Django Templates: Best Practices

Django Templates: Best Practices

Django’s templates are simply HTML files, with some special syntax and a set of tools which lets Django render the HTML page on-the-fly for the visiting user. Templates are highly customizable, but are meant to be simple, with most of the “heavy” logic going into the view.

Introduction to Django templates

Django, as a web framework, uses templates as a way of producing static HTML from the output of a Django view. In practice, Django’s templates are simply HTML files, with some special syntax and a set of tools which lets Django render the HTML page on-the-fly for the visiting user. Templates are highly customizable, but are meant to be simple, with most of the “heavy” logic going into the view. Let’s dive deeper and learn some standard ways of dealing with common problems.

Simple start with Django templates

By default, Django comes with a ton of built-in template tags and filters that help us perform repeatable template tasks throughout our apps.

Tags: Tags provide arbitrary logic in the rendering process. Django leaves this definition fairly vague, but tags are able to output content, grab content from the database (more on this later), or perform control operations like if statements or for loops.

Examples of tags:

{% firstof user.is_active user.is_staff user.is_deleted %}

The firstof tag will output the first provided variable which evaluates to True. This is a good replacement for a large if/elif/elif/elif/elif block that’s just evaluating on truthiness within your Django templates.

{% for product in product_list %}
    <li>{{ }}: ${{ product.price }}</li>
{% endfor %}

The for tag in Django will loop over each item in a list, making that item (product, in this case) available in the template context before the tag is closed with endfor. This is a widely used pattern when working with lists of Django model instances which have been returned from the view.

Filters: Filters transform the values of variables and arguments. Filters would be used in tasks like rendering a string in uppercase or formatting a date string into a user’s region.

Examples of filters:

{{ value|date:'D d M Y' }}

The date filter will format a date (value, in the example) given a string with some format characters. The example would output the string: Mon 01 Apr 2019.

{{ value|slugify }}

The slugify filter will convert the spaces of a string into hyphens and convert the string to lowercase, among other things. The output of this example would-look-something-like-this.

Project structure

Django, by default, will make some assumptions about the structure of our project when it’s looking for templates. Knowing this, we can set up our project with a template directory and application template directories.

Imagine a project, cloud, with the following structure:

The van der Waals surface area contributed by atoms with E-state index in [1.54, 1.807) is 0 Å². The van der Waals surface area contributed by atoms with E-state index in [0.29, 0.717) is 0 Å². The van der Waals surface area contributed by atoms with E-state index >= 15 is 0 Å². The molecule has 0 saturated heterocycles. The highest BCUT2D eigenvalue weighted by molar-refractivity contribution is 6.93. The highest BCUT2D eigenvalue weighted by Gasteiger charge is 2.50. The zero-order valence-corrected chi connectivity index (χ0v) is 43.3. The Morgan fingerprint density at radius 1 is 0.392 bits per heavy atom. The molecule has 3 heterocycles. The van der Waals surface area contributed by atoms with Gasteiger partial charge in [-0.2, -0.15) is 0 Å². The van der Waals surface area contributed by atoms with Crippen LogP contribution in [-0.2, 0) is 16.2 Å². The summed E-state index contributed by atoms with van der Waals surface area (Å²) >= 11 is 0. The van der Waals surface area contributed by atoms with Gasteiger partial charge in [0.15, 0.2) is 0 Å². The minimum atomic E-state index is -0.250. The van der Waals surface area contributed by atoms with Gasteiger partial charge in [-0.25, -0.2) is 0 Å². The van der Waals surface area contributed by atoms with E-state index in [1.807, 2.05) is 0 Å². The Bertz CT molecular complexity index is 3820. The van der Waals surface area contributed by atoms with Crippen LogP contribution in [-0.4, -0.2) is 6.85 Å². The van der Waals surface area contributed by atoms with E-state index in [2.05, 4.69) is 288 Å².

How inheritance works for Django templates

An important aspect of Django’s templating system is template inheritance. Django applications are meant to be reusable, and we can apply the same methodology to our templates by inheriting common HTML from other templates.

A typical pattern is to have a common base template for common aspects of your application, logged-in pages, logged-out pages, or in places where significant changes are made to the underlying HTML. From our example above, base.html would contain most of the core structure that would make up each page, with blocks defined for app or page-specific customizations.

For example, base.html may contain:

{% load static %}
<!doctype html>
<html lang="en">
  <meta charset="utf-8">
  <meta name="viewport" content="width=device-width, initial-scale=1, shrink-to-fit=no">
  {% block page_meta %}
  {% endblock %}

  {# Vendor styles #}
  {% block vendor_css %}
    <link rel="stylesheet" type="text/css" media="all" href="{% static 'css/vendor.css' %}" />
  {% endblock %}

  {# Global styles #}
  {% block site_css %}
    <link rel="stylesheet" type="text/css" media="all" href="{% static 'css/application.css' %}" />
  {% endblock %}

  {# Page-specific styles #}
  {% autoescape off %}
    {% block page_css %}{% endblock %}
  {% endautoescape %}

  {% block extra_head %}
    {# Extra header stuff (scripts, styles, metadata, etc) #}
  {% endblock %}

  <title>{% block page_title %}{% endblock %}</title>
<body class="{% block body_class %}{% endblock %}">
{% block body %}
    {# Page content will go here #}
{% endblock %}

{# Modal HTML #}
{% block modals %}
{% endblock %}

{# Vendor javascript #}
{% block vendor_js %}
  <script src="{% static 'js/vendor.js' %}"></script>
{% endblock %}

{# Global javascript #}
{% block site_js %}
  <script src="{% static 'js/application.js' %}"></script>
{% endblock %}

{# Shared data for javascript #}
<script type="text/javascript">
  window._sharedData = {
    {% autoescape off %}
      {% block shared_data %}
        'DEBUG': {% if debug %}true{% else %}false{% endif %},
      {% endblock %}
    {% endautoescape %}